I am thinking of relocating to Texas, between San Antonio and Austin Texas. Wondering about the laws, home taxes, and job market there. Currently in atlanta ga and the laws are not so good. The police are off the chain and everyone is for themselves. Really don’t want to jump out of the pan and into the fire!!

  9. J

    I live in San Antonio and my friend is from Atlanta. He said its cool here.

  10. RJC

    San Antonio is a bright and bustling city with many unique features and charms. The city recently expanded the greenbelts along the numerous creeks so there are hundreds of miles of walking, running, biking trails surrounded by lush greenery.
    In addition the famous River Walk has been expanded. To the North there are numerous residential lofts allowing urban living in the Downtown area, as well as art galleries, museums and office space that has attracted numerous High Tech firms. To the South, there is a trail that runs roughly 15 miles and will take you down to the three historic missions and the historic aqueduct that is both an engineering and architectural treasure. You can even go kayaking or canoeing on the Southern part of the River, just a mile or so from the heart of Downtown!
    HEB is a true Texas Treasure. Once you walk into a clean and well laid out HEB, you will wonder what the hell is wrong with your local grocery store.
    If you enjoy freezing cold weather you will not enjoy San Antonio.
    Home prices here are still one of the lowest in the Nation and being in Texas we do not have a State Income Tax.
    There are numerous well regarded public schools and prestigious private schools across San Antonio.
    Traffic really isn’t that bad, even in the worst traffic you can navigate from one end of town to the other in less than 45 minutes.
    If you’re not a Spurs fan, once you get here, you will become one.
    How can you not root for a team that lives and breathes hard work and humility.
    Our NASL Soccer Team, the Scorpions consistently play to sold out crowds and just won the league Championship.
    If you are looking for a large city urban living, San Antonio has that, not as much as other cities, but it’s growing quickly. We have great neighborhoods stretching out of the city and if you want, you can buy several acres on the outskirts of town and have a small ranch or even a large ranch depending on your preference.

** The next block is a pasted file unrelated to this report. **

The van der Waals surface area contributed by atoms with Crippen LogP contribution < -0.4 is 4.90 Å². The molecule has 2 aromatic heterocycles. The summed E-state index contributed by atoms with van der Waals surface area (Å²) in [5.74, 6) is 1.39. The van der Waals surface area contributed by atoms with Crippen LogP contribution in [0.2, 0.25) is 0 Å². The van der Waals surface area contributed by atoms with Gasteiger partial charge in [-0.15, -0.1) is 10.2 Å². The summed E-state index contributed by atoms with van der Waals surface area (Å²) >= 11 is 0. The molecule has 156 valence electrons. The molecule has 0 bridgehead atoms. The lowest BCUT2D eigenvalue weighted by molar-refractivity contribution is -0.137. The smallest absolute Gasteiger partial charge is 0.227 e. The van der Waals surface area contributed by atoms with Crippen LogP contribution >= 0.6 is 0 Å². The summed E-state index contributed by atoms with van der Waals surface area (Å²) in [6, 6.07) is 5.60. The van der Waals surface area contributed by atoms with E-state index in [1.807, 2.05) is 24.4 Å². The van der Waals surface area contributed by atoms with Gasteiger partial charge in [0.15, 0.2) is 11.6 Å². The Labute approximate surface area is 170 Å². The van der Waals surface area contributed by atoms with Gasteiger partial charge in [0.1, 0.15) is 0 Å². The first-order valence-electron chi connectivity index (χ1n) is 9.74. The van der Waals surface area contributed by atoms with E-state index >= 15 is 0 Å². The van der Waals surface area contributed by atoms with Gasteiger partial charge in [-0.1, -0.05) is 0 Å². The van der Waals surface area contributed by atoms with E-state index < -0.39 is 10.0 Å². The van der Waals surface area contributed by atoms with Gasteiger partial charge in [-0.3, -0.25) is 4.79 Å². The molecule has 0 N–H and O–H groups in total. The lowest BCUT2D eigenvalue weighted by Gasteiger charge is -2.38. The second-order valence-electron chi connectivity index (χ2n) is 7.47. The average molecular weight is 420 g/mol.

If you are looking for adventure, there are several areas within a 90 minute drive for outdoor fun: Tubing on the rivers, lakes for fishing, boating, jet skiing, Enchanted Rock – hiking, rock climbing, or Lost Maples for camping and catching the leaves change color. The Gulf Coast is less than 2 hours away and you can catch a flight to just about anywhere you need to go from the recently renovated international airport.
    If you are looking for a place to call home, San Antonio has a lot to offer.
    Take a look, I dare you!

  11. michelle martinez

    My family and I are planning to move to San Antonio to have a better life in 6 months! We want to so bad but need to know if this is the right desicion. We want to know if there are great gospitals or doctors for kids with disabilities, and have great therapy for our oldest son. And if there are plenty of employment for industrial work and hair dresser!

  12. Anonymous

    there are good therapists, but the treatment centers are not so great. I have lived in SA almost my whole life, I love it. there are great schools, wonderful neighbors and neighborhoods. I lived in Houston too, also loved that. The hospitals are good. I would honestly never live anywhere else, given a choice.

  13. Geigel Torres

    On May I’ll move in to San Antonio! !! I got my CDL class A in Houston and I wanna get a work like residential truck driver ( waste company) in San Antonio! !!! I can’t wait to get there! !!!! God bless you

  14. meghan

    i agree jerad

  15. ninjabee

    If you like Hispanic culture, its a good place to be. You almost have to speak Spanish ( or rather Tex Mex) if you have any kind of job dealing with the public. Educational level is pretty low overall, lots of poverty and high crime rates. Lots of obesity, lots of drug addicts and alcoholics, tons of teenage parents, lots of homeless people,people are generally pretty conservative and don’t accept change very well. I am a buddhist and if I tell anyone the reaction is the same as if I said I worship Satan. I have lived here all my life except for 3 yrs when I moved to another city, and I really didn’t realize how boring San Antonio is until I moved away. It is pretty inexpensive compared to the other city I lived in though. There are jobs available here too, but mostly low paying. Personally I’m planning to check out other cities with more diversity and more liberal minded folks.

  16. Deirdre

    Mentioning SeaWorld as a positive reason is quite disgusting and reprehensible.

  17. Nikki

    Looking to relocate to San Antonio is in 4 months.I have no friends or family their,just stepping out on faith.What areas should I avoid moving too? How are the schools systems.